A proposal to create Connecticut’s first subdivision with green homes is currently under preliminary process. The subdivision in Berlin, a town in Hartford County, Connecticut, if approved, will be the first to have green homes built in compliance with the National Green Building Standard or NGBS, which is published in 2009, specifically for the construction of green homes.
Another set of green homes — or residential properties with sustainable designs are also built in Frazier Courtyard in Dallas, Texas, by the Dallas Area Habitat for Humanity. The residents of the homes can make sure of better indoor quality, and can save water and energy cost because they are built with the LEED standard for green home construction.
The NGBS rating system, unlike the LEED certification by the U.S Green Building Council, was specifically written as a standard for green homes. LEED (Leadership in Energy and Environmental Design) is developed initially for institutional and commercial buildings.
By Carrier, the residential builder In Connecticut presented the subdivision’s plan — Summerlin Trails in the preliminary presentation to the Berlin’s official for an approval. The subdivision, according to company information, will consists of 83 green homes, which will stand on 122 acres of land.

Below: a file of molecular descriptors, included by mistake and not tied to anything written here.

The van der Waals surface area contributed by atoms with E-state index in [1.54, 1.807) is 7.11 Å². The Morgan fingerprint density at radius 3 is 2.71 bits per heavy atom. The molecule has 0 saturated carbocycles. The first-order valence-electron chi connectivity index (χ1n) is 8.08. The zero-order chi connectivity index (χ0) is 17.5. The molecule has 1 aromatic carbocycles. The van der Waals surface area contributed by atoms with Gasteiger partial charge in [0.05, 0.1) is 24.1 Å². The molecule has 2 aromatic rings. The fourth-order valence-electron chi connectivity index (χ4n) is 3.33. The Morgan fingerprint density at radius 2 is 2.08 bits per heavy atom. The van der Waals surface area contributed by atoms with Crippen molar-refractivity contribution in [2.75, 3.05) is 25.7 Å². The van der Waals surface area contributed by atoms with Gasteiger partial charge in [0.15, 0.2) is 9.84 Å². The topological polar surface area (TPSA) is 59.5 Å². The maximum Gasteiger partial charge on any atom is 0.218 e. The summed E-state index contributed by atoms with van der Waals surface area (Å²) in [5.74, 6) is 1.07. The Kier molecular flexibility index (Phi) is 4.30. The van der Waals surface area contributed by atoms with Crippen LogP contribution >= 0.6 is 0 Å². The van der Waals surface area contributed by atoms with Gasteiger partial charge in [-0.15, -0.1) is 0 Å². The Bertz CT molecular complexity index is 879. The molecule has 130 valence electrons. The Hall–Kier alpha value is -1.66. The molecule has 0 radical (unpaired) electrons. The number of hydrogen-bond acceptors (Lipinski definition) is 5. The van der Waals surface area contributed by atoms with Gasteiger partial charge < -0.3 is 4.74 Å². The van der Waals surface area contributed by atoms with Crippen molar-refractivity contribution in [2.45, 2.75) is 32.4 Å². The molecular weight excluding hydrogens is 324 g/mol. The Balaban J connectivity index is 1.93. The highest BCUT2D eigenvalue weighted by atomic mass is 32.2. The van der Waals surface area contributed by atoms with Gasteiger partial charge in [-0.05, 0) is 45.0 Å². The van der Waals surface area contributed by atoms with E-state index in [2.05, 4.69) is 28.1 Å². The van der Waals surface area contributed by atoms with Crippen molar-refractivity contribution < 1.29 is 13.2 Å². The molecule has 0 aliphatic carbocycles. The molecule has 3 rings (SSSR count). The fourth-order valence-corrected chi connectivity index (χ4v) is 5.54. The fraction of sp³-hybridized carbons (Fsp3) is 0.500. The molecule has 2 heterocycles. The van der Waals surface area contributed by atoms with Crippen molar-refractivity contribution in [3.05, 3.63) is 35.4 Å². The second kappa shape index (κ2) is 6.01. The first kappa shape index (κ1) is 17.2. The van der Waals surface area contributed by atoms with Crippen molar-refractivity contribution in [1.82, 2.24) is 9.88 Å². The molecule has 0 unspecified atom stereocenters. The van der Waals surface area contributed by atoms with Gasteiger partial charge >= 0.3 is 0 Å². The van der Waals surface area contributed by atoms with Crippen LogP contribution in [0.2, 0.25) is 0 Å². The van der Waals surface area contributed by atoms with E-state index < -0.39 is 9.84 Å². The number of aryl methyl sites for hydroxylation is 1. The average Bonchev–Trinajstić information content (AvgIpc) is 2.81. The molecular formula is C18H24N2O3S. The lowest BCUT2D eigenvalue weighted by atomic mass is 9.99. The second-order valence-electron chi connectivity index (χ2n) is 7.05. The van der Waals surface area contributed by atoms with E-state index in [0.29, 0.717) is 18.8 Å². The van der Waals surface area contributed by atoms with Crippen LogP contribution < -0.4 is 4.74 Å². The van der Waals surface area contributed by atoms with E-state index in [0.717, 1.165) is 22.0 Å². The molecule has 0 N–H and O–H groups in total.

The vice president at By Carrier said the NGBS standard focuses on efficient water and energy use, homeowner education, indoor air quality, and the environmental stewardship of land.
The concept plan for By Carrier’s subdivision is designed by an engineer Cheshire-based Milone & MacBroom, Tom Daly.
He said that subdivision commits to the NGBS standard, which means that it has a pedestrian-friendly layout, an extensive trail system, stormwater management, Low Impact Design for water quality, natural resource protection, and about 45 percent open space features integrated in the entire plan.
According to By Carrier, price range for the green homes in the subdivision will probably start about $450,000 to $500,000.